Galanter says lawyer jokes seem to be oddly American and he traces some of the animus that people have for attorneys to the expansion of the law in the 1950s, 1960s and 1970s, changes that afforded new protections for citizens.
"Law was seen as a liberating thing that gave more remedies to individuals ranging from school children to minorities to prisoners who were now able to use the law," Galanter says. "Suddenly, the managers of society were held to account by lawyers."...
By the 1980s, Galanter says, there was a rise in more aggressive humor that shifted from mockery to outright hostility. Galanter traced some of their roots to jokes about Communists and Jews that were often decades old, but changed to accommodate lawyers.
One old saw goes like this:
What do you call 6,000 lawyers at the bottom of the sea? A good start.
Galanter says that after the joke appeared in the early 1980s and was directed at feminists, blacks, Iranians and Jews, the version featuring lawyers gained widespread traction.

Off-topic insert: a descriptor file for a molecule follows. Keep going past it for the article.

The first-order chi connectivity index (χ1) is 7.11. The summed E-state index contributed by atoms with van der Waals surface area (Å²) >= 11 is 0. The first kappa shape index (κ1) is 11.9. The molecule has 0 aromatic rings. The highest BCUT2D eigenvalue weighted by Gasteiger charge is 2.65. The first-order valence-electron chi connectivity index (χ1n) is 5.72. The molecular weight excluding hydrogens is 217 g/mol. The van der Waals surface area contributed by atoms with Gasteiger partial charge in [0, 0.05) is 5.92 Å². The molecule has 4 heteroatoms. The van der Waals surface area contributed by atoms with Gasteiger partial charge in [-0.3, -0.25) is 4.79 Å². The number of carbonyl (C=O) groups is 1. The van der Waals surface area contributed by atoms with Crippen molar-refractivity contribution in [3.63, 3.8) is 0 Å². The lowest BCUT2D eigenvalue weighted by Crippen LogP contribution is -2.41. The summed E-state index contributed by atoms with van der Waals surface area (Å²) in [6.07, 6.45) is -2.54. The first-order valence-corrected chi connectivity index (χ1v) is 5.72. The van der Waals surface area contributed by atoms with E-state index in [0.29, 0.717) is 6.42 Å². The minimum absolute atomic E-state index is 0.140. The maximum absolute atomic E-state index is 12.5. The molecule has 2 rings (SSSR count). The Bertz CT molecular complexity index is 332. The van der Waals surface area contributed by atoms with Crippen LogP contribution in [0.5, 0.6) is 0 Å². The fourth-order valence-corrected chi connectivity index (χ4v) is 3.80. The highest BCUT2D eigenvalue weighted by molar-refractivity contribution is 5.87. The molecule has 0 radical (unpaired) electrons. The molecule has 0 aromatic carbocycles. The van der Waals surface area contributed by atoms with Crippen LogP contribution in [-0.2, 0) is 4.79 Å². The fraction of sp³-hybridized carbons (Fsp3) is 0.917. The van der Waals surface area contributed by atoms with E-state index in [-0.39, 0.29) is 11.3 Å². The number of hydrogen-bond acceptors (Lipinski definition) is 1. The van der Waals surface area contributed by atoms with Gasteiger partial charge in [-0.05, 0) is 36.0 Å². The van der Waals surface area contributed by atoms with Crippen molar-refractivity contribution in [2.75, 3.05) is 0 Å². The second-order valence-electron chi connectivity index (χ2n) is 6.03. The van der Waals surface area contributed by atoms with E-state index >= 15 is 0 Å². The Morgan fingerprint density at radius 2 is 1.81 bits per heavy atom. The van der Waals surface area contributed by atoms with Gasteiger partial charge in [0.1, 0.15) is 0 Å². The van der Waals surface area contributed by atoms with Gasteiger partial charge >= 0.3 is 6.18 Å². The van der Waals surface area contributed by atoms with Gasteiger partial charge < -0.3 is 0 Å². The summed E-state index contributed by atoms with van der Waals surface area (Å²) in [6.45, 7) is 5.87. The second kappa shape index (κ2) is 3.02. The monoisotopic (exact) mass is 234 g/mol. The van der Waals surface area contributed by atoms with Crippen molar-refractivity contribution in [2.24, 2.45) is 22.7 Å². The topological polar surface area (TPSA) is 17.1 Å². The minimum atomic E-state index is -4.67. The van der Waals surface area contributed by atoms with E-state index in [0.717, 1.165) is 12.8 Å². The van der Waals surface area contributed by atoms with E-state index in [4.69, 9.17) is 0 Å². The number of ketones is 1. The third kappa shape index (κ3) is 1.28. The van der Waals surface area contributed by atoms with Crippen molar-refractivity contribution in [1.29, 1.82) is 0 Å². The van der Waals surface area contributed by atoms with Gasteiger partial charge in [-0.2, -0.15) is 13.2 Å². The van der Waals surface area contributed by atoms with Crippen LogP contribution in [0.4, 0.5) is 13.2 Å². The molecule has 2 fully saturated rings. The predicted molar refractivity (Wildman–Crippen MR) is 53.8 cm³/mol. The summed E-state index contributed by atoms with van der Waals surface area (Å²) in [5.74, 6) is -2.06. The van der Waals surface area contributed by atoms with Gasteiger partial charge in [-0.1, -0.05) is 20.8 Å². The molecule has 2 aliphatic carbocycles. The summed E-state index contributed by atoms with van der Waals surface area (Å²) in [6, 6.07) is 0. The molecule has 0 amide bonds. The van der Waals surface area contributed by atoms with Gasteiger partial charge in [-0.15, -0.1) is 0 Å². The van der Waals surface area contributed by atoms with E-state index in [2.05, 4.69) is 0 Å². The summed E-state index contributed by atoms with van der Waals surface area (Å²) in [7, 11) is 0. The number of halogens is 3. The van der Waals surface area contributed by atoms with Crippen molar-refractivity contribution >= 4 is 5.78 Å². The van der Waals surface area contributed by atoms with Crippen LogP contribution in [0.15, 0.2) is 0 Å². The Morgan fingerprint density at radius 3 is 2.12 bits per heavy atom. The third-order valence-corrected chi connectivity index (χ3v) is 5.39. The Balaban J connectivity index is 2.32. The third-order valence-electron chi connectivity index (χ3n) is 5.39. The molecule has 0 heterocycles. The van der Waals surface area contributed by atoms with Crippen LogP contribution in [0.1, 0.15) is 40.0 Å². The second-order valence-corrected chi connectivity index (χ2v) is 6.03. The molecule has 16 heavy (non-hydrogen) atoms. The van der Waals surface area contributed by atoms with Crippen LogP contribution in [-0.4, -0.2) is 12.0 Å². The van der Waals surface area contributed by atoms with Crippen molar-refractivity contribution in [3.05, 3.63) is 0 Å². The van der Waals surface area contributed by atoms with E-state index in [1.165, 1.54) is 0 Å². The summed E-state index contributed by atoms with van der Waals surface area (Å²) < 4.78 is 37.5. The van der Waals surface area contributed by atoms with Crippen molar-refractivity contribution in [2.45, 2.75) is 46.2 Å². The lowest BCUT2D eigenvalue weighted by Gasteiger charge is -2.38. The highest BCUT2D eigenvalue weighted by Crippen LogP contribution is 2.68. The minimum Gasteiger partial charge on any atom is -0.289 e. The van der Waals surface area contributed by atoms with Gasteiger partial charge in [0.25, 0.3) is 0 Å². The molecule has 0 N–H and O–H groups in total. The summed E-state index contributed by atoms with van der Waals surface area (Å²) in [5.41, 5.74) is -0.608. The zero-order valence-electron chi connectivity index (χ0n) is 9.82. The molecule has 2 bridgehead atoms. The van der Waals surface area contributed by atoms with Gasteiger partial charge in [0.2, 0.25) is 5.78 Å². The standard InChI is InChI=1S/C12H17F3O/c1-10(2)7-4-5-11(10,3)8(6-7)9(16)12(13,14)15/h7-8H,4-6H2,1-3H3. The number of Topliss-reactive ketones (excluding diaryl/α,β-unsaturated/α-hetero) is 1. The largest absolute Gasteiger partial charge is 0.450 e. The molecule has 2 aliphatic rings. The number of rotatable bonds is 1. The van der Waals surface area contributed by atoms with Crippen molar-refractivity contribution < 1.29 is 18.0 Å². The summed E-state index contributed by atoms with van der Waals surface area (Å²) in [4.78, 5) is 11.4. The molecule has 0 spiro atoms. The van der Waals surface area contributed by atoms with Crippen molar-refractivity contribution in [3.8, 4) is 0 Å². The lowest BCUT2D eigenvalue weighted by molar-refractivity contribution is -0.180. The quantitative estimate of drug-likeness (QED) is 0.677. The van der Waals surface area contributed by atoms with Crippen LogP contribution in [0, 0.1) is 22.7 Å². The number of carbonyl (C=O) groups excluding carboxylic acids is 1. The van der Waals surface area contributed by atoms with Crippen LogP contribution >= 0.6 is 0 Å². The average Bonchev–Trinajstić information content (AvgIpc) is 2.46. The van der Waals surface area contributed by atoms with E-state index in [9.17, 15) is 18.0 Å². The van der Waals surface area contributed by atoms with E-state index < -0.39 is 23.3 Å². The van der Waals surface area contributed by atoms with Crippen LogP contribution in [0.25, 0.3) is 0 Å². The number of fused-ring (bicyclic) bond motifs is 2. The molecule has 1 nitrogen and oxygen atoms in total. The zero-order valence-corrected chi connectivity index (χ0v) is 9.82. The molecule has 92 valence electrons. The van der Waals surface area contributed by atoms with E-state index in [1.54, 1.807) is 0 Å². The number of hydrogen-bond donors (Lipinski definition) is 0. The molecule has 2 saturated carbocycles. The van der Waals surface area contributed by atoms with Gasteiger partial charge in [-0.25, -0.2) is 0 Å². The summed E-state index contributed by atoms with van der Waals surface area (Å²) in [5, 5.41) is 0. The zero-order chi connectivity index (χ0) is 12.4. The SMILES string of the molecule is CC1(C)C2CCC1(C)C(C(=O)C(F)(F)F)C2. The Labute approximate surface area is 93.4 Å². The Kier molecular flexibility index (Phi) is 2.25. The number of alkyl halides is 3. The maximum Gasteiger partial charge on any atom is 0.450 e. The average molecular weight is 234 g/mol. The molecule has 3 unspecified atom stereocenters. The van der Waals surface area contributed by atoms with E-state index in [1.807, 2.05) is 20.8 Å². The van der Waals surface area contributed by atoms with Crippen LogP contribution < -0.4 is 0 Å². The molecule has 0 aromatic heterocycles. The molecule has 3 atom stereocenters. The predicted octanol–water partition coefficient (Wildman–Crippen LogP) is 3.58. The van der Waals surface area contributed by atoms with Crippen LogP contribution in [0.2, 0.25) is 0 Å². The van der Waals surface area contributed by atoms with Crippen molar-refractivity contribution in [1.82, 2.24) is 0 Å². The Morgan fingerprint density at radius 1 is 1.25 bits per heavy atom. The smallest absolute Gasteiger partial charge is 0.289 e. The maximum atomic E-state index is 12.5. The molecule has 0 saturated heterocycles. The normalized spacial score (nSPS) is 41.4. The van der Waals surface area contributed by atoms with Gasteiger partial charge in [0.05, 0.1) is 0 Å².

"A lot of lawyer jokes were about Jews. A lot of lawyer jokes were about politicians," he says. "They are indicators of these currents of underlying sentiment - outcroppings that show what the social trends were when the jokes were in fashion."
I'm expecting the comments section on this post to fill up with lawyer jokes, but I'm expecially interested in the cultural/political analysis Galanter provides. What do you think of that?
Bonus nostalgia link to an old post: I object to that bottom-of-the-sea joke.
IN THE COMMENTS: Several commenters trace lawyer jokes to the problems of what is perceived as a litigation explosion in this country, and I point out that Galanter has written extensively debunking this as a myth. You can get his articles on the subject here.